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March 20, 2017 | by  | in Theatre |
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On the Dramatic Arts (or “Theatre” if you’re not a pretentious shit), and why you should write about it for Salient.

Free theatre? In Wellington? Tell me more, in around 500 words, for publishing reasons.

Seems a bit specific, but sure: I’m Sean Harbottle, an insufferably British theatre editor for Salient. I’ve reviewed both amateur and professional theatre for student media in Vancouver and in the UK for about a year and a half now.

Theatre editor? So wait, what do you actually do?

Through an arrangement that I don’t fully understand, Salient gets free tickets to theatre in Wellington, for critics (me) to attend and write about. More importantly, if others are interested, they can attend and write it up instead.

But is reviewing really relevant anymore? And why should people listen to an amateur reviewer, anyway?

When tickets can cost upwards of $25 for cheap seats, you’re making a bet that’s generally quite expensive for students. As in, “I bet that this piece is worth my time and money that could be spent eating $7 lamb roti canai and drinking $8 chardonnay.” Wouldn’t you feel a lot easier about making your bet if there was a student like you, who had already seen it and said “yeah, I’ve seen a few of these shows, and you NEED to see this one” or “nah, give it a miss”?

That sounds cool! One problem though: I can’t write theatre reviews.

Did you see Moonlight?

Of course. I thought it was a brilliant character study with some stirring dialogue. Its depiction of an LGBT+ narrative in Black American suburbia is even more important considering the rampant whitewashing in Hollywood and the current political shitshow. I liked it!

Did you know it was originally based upon characters, dialogue, and situations from In Moonlight Black Boys Look Blue, an unpublished play by main writer Tarell Alvin McCraney? All of what you just said would be great as a theatre review, if Moonlight was staged as a play.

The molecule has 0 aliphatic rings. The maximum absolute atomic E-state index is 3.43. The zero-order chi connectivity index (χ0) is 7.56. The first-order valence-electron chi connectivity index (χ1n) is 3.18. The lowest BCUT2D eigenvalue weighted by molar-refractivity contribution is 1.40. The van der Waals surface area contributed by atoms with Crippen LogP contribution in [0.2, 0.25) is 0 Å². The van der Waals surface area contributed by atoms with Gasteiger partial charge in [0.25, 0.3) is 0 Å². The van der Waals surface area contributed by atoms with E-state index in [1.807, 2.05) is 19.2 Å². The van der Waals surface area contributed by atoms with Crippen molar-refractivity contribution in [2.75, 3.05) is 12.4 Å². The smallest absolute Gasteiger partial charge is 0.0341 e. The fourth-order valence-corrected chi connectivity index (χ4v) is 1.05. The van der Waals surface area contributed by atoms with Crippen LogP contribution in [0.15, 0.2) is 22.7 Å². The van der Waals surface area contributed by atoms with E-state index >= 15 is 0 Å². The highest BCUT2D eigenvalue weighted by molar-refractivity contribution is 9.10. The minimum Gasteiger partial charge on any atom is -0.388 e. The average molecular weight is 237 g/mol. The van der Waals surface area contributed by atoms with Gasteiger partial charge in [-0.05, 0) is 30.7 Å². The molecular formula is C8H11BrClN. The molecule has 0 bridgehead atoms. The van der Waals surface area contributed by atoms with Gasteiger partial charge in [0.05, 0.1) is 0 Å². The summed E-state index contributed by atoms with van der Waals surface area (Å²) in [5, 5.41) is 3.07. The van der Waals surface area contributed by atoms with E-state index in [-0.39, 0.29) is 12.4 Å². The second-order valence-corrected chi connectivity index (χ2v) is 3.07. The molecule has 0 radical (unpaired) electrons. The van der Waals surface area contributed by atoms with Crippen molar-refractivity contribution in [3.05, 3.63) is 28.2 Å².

So the same criteria can apply to theatre? I just have to say whether I liked it or not and why?

That’s generally the idea. Obviously it’s a bit more complicated, because there are amazing things about theatre that films/music/your mate’s amateur art exhibition (where they broke an iPhone and called it anti-social networks) can’t replicate. It’s dangerous: nowhere else are you so close to absolute carnage, whether planned or unplanned. I’ve had Kevin Spacey’s spit on my face from when he was performing as Richard III in London, seen full-frontal male nudity in a dance piece on election night instead of watching Donald Trump gesticulate, and been seduced by Lucy the Slut at Avenue Q. You don’t get that at the Paramount. But you do get to write about it, and get so much better and more confident each time you do.

Okay, I think I’m ready to begin my career as an earnest theatre writer. Where do I start?

My email is Or, even better, come see me or one of the Salient editors at our office in the Student Union Building. The password is “Death of A Salesman is underrated.”

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